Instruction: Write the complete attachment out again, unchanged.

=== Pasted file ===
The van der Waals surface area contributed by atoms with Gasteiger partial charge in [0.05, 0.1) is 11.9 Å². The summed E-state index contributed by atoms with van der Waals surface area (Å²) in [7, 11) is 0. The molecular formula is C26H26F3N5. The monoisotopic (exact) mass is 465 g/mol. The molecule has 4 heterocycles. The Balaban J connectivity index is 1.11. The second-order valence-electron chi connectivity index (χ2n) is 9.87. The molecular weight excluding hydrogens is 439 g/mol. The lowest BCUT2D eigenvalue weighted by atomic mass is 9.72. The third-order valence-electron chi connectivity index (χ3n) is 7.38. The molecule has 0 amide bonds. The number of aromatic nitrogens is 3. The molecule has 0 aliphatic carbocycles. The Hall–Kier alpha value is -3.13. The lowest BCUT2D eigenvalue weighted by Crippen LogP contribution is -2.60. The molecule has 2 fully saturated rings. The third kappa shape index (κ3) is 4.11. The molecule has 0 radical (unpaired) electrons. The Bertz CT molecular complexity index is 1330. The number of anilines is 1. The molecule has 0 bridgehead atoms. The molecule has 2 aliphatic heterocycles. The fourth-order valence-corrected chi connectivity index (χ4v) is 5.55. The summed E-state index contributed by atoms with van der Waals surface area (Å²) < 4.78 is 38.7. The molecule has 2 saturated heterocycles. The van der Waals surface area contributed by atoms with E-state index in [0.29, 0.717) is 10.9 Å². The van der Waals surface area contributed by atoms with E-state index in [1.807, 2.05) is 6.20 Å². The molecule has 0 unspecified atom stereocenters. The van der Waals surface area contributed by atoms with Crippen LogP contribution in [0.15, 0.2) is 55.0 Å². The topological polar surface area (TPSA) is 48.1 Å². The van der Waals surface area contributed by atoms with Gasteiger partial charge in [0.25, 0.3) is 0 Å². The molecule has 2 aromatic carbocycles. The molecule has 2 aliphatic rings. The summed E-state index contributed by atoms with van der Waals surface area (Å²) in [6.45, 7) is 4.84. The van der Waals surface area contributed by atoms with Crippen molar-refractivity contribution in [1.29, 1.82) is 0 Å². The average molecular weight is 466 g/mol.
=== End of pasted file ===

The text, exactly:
The van der Waals surface area contributed by atoms with Gasteiger partial charge in [0.05, 0.1) is 11.9 Å². The summed E-state index contributed by atoms with van der Waals surface area (Å²) in [7, 11) is 0. The molecular formula is C26H26F3N5. The monoisotopic (exact) mass is 465 g/mol. The molecule has 4 heterocycles. The Balaban J connectivity index is 1.11. The second-order valence-electron chi connectivity index (χ2n) is 9.87. The molecular weight excluding hydrogens is 439 g/mol. The lowest BCUT2D eigenvalue weighted by atomic mass is 9.72. The third-order valence-electron chi connectivity index (χ3n) is 7.38. The molecule has 0 amide bonds. The number of aromatic nitrogens is 3. The molecule has 0 aliphatic carbocycles. The Hall–Kier alpha value is -3.13. The lowest BCUT2D eigenvalue weighted by Crippen LogP contribution is -2.60. The molecule has 2 fully saturated rings. The third kappa shape index (κ3) is 4.11. The molecule has 0 radical (unpaired) electrons. The Bertz CT molecular complexity index is 1330. The number of anilines is 1. The molecule has 0 bridgehead atoms. The molecule has 2 aliphatic heterocycles. The fourth-order valence-corrected chi connectivity index (χ4v) is 5.55. The summed E-state index contributed by atoms with van der Waals surface area (Å²) < 4.78 is 38.7. The molecule has 2 saturated heterocycles. The van der Waals surface area contributed by atoms with E-state index in [0.29, 0.717) is 10.9 Å². The van der Waals surface area contributed by atoms with E-state index in [1.807, 2.05) is 6.20 Å². The molecule has 0 unspecified atom stereocenters. The van der Waals surface area contributed by atoms with Crippen LogP contribution in [0.15, 0.2) is 55.0 Å². The topological polar surface area (TPSA) is 48.1 Å². The van der Waals surface area contributed by atoms with Gasteiger partial charge in [0.25, 0.3) is 0 Å². The molecule has 2 aromatic carbocycles. The molecule has 2 aliphatic rings. The summed E-state index contributed by atoms with van der Waals surface area (Å²) in [6.45, 7) is 4.84. The van der Waals surface area contributed by atoms with Crippen molar-refractivity contribution in [1.29, 1.82) is 0 Å². The average molecular weight is 466 g/mol.